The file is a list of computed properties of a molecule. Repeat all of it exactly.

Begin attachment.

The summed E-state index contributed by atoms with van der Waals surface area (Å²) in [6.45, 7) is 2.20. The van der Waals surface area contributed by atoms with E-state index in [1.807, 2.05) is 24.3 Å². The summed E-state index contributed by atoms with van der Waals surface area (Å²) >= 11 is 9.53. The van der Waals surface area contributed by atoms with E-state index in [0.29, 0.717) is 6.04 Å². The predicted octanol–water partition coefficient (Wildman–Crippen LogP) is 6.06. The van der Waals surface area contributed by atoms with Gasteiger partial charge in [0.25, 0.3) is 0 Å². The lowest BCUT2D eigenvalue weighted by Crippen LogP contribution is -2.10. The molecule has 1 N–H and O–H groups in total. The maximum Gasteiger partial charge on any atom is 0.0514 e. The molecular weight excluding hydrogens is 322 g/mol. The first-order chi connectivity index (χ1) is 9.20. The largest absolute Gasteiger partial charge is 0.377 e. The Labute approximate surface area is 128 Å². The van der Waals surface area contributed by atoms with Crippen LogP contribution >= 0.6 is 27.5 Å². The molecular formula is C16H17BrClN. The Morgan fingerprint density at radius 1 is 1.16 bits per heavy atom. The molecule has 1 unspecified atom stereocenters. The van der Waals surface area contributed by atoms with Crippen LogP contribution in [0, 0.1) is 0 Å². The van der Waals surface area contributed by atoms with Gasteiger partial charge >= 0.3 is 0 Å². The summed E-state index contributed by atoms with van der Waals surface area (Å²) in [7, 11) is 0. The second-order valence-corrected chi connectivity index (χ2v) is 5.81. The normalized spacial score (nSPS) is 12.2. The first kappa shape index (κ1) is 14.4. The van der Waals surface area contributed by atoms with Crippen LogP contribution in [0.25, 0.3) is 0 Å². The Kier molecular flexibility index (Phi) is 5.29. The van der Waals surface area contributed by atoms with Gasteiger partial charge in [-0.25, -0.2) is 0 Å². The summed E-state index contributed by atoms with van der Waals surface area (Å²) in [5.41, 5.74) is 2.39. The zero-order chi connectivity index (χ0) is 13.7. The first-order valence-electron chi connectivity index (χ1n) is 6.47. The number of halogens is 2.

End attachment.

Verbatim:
The summed E-state index contributed by atoms with van der Waals surface area (Å²) in [6.45, 7) is 2.20. The van der Waals surface area contributed by atoms with E-state index in [1.807, 2.05) is 24.3 Å². The summed E-state index contributed by atoms with van der Waals surface area (Å²) >= 11 is 9.53. The van der Waals surface area contributed by atoms with E-state index in [0.29, 0.717) is 6.04 Å². The predicted octanol–water partition coefficient (Wildman–Crippen LogP) is 6.06. The van der Waals surface area contributed by atoms with Gasteiger partial charge in [0.25, 0.3) is 0 Å². The lowest BCUT2D eigenvalue weighted by Crippen LogP contribution is -2.10. The molecule has 1 N–H and O–H groups in total. The maximum Gasteiger partial charge on any atom is 0.0514 e. The molecular weight excluding hydrogens is 322 g/mol. The first-order chi connectivity index (χ1) is 9.20. The largest absolute Gasteiger partial charge is 0.377 e. The Labute approximate surface area is 128 Å². The van der Waals surface area contributed by atoms with Crippen LogP contribution >= 0.6 is 27.5 Å². The molecular formula is C16H17BrClN. The Morgan fingerprint density at radius 1 is 1.16 bits per heavy atom. The molecule has 1 unspecified atom stereocenters. The van der Waals surface area contributed by atoms with Crippen LogP contribution in [0, 0.1) is 0 Å². The van der Waals surface area contributed by atoms with Gasteiger partial charge >= 0.3 is 0 Å². The summed E-state index contributed by atoms with van der Waals surface area (Å²) in [7, 11) is 0. The second-order valence-corrected chi connectivity index (χ2v) is 5.81. The normalized spacial score (nSPS) is 12.2. The first kappa shape index (κ1) is 14.4. The van der Waals surface area contributed by atoms with Crippen LogP contribution in [0.25, 0.3) is 0 Å². The Kier molecular flexibility index (Phi) is 5.29. The van der Waals surface area contributed by atoms with Gasteiger partial charge in [-0.25, -0.2) is 0 Å². The summed E-state index contributed by atoms with van der Waals surface area (Å²) in [5.41, 5.74) is 2.39. The zero-order chi connectivity index (χ0) is 13.7. The first-order valence-electron chi connectivity index (χ1n) is 6.47. The number of halogens is 2.